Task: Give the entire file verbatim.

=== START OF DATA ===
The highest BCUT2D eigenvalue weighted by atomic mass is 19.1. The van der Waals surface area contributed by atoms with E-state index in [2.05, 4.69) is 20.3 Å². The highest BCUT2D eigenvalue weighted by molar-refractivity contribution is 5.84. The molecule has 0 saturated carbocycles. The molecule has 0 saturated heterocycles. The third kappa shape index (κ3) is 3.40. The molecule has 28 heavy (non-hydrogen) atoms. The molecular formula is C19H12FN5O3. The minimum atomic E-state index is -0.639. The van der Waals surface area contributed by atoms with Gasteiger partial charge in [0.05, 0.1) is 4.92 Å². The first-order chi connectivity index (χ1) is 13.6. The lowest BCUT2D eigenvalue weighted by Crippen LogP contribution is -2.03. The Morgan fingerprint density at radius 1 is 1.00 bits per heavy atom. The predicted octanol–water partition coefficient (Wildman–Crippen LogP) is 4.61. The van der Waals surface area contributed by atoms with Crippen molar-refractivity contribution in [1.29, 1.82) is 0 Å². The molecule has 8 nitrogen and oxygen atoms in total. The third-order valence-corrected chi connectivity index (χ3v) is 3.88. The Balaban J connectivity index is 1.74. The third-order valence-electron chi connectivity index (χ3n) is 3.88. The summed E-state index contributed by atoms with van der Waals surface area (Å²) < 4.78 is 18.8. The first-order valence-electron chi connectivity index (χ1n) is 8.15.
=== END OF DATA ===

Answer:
The highest BCUT2D eigenvalue weighted by atomic mass is 19.1. The van der Waals surface area contributed by atoms with E-state index in [2.05, 4.69) is 20.3 Å². The highest BCUT2D eigenvalue weighted by molar-refractivity contribution is 5.84. The molecule has 0 saturated carbocycles. The molecule has 0 saturated heterocycles. The third kappa shape index (κ3) is 3.40. The molecule has 28 heavy (non-hydrogen) atoms. The molecular formula is C19H12FN5O3. The minimum atomic E-state index is -0.639. The van der Waals surface area contributed by atoms with Gasteiger partial charge in [0.05, 0.1) is 4.92 Å². The first-order chi connectivity index (χ1) is 13.6. The lowest BCUT2D eigenvalue weighted by Crippen LogP contribution is -2.03. The Morgan fingerprint density at radius 1 is 1.00 bits per heavy atom. The predicted octanol–water partition coefficient (Wildman–Crippen LogP) is 4.61. The van der Waals surface area contributed by atoms with Crippen molar-refractivity contribution in [1.29, 1.82) is 0 Å². The molecule has 8 nitrogen and oxygen atoms in total. The third-order valence-corrected chi connectivity index (χ3v) is 3.88. The Balaban J connectivity index is 1.74. The third-order valence-electron chi connectivity index (χ3n) is 3.88. The summed E-state index contributed by atoms with van der Waals surface area (Å²) < 4.78 is 18.8. The first-order valence-electron chi connectivity index (χ1n) is 8.15.